"The senses," says Johannes Mueller, "inform us of the various conditions of our body by the special sensations transmitted through the sensory nerves. They also enable us to recognize the qualities and the changes of the bodies which surround us, in so far as these determine the particular state of the nerves." l The senses, in other words, are the means through which we obtain the knowledge of our own bodies and of the external world.

For the exercise of their function are necessary: (1) the reception of an internal or an external impression by a peripheral organ; (2) the transmission of this impression to the brain; (3) its elaboration in the brain, which transforms it into a phenomenon of consciousness: first sensation, then perception. Only the latter operation is of interest to the psychiatrist.

We shall study successively:

I. Insufficiency of perception;

II. Illusions (inaccurate perceptions);

III. Hallucinations (imaginary perceptions). Hallucinations and illusions are often classed together under the name of psychosensory disorders.

Sec. 1. Insufficiency Of Perception

Insufficiency of perception in its slightest degree may be met with in states of depression, at the onset of confusional states, etc. All external impressions are vague, uncertain, and strange. The patients complain that everything has changed in them and around them: objects and persons have no more their usual aspect; the sound of their own voice startles them.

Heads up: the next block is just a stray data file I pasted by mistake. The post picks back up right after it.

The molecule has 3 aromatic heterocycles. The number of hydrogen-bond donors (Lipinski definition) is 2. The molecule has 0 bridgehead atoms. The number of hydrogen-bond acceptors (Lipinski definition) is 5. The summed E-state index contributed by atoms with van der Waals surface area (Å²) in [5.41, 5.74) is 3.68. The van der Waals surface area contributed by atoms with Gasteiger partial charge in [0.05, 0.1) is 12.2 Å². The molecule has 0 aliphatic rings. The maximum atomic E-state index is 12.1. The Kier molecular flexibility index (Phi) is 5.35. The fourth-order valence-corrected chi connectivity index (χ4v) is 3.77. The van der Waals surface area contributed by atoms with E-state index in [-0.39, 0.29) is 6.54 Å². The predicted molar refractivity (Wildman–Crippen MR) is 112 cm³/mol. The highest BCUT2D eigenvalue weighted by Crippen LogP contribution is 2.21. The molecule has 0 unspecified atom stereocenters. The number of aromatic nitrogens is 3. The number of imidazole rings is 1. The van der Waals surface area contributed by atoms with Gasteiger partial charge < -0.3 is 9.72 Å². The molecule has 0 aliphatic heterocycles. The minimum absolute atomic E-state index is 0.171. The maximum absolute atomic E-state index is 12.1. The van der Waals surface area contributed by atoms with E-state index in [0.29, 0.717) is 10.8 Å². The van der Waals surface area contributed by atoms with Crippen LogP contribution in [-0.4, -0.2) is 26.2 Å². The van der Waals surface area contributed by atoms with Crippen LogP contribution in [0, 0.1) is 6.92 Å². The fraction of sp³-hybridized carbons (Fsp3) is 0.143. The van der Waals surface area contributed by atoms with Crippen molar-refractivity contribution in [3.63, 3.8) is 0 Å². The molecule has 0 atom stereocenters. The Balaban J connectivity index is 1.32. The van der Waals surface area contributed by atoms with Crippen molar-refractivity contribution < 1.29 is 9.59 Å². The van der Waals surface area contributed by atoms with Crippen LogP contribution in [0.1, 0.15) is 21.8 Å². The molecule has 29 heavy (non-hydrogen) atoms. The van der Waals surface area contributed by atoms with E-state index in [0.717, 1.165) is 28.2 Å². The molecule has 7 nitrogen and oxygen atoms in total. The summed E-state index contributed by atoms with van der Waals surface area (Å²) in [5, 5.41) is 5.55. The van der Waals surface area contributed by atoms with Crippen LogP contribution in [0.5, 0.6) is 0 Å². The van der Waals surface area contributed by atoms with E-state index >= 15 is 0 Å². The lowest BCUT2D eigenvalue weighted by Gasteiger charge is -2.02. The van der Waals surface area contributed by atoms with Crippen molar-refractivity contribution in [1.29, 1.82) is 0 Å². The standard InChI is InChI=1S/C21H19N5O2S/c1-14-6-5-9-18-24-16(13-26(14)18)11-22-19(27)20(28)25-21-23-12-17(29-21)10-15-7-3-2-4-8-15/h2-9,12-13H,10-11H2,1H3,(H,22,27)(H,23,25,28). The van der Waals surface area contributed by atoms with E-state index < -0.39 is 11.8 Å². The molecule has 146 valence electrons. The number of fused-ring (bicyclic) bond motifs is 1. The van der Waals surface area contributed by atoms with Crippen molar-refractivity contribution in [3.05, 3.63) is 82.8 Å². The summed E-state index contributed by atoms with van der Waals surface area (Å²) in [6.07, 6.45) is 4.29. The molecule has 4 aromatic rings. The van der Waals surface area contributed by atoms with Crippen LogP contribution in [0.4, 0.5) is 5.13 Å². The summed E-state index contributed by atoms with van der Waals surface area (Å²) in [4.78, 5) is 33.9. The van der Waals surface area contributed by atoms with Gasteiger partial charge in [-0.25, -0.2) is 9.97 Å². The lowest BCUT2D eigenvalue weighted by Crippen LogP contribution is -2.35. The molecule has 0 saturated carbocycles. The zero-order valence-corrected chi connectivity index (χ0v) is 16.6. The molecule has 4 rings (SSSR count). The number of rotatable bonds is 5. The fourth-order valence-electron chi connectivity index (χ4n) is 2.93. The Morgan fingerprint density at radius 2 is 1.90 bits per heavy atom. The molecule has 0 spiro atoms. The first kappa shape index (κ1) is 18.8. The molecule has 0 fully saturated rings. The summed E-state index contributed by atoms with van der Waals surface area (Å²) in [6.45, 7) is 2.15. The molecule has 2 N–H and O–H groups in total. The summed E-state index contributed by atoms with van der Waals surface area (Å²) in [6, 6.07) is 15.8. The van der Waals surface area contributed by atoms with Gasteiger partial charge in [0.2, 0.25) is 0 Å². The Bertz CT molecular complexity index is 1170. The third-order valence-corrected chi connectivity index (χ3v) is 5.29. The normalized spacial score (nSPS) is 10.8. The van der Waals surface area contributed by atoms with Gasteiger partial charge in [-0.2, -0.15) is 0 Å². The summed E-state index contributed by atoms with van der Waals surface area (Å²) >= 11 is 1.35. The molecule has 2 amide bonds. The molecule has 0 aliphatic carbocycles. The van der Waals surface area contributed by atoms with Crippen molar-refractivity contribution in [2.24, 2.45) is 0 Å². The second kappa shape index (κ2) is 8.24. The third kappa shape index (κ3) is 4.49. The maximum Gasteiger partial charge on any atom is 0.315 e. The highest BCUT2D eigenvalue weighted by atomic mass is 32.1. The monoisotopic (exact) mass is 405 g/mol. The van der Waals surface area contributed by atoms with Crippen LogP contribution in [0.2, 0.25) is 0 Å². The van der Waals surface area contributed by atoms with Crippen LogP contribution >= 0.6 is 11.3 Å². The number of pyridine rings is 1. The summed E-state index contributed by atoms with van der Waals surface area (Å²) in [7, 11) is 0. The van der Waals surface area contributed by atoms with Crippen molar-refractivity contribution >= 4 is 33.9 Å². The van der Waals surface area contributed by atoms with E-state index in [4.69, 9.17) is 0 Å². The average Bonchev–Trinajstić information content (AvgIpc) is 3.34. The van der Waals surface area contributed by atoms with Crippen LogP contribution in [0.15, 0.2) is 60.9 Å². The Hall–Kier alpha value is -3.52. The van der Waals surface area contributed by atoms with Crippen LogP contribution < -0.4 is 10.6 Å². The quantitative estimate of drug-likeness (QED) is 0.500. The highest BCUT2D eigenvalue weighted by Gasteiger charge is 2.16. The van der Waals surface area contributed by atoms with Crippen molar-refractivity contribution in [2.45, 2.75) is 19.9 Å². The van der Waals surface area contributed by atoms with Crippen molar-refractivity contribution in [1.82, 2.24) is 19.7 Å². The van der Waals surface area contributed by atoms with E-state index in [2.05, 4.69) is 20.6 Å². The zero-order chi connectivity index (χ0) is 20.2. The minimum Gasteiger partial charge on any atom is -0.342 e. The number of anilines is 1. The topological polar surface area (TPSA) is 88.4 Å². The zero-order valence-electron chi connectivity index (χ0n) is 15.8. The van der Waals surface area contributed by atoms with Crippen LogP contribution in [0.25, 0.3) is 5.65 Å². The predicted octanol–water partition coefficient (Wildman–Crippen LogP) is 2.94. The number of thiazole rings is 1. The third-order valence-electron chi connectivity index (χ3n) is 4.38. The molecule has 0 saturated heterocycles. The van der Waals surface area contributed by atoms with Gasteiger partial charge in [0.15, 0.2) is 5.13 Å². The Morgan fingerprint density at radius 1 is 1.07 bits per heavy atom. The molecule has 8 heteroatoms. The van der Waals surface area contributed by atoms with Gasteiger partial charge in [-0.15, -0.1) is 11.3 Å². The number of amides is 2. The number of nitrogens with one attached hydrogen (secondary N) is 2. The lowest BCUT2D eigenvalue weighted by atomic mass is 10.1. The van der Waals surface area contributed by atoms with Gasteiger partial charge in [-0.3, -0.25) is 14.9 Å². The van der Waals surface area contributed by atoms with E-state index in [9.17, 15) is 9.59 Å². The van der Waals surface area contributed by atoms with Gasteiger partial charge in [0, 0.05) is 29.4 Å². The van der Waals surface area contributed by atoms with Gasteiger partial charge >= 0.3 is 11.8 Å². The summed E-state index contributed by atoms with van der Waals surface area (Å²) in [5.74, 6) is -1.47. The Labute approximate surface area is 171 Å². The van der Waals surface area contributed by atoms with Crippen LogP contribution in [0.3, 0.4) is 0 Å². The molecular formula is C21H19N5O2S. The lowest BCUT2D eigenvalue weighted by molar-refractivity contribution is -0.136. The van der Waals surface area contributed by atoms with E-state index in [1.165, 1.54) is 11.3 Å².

1 Johannes Mueller. Handbuch der Physiologie.

In a more marked degree of insufficiency external impressions no longer convey to the mind of the subject any clear or precise idea; questions are either not understood at all, or understood only when they are very simple, brief, energetically put, and repeated several times. External stimulation, even the strongest, is but vaguely perceived and often causes no reaction proportionate to its intensity or appropriate to its nature.

Finally, complete paralysis of one or several forms of psychosensory activity is observed in connection with profound disorders of consciousness, as in mental confusion of the stuporous form.

Insufficiency of perception constitutes an important element of clouding of consciousness, which will be considered later on.

Its pathogenesis is closely connected with disorders of ideation. The normal act of perception really consists of two elements: (1) a sensory impression; (2) a series of associations of ideas which enables the mind to recognize the impression and which almost always completes it and renders it more definite. If the associations of ideas are not formed in sufficient numbers the perception can only be vague and ill defined.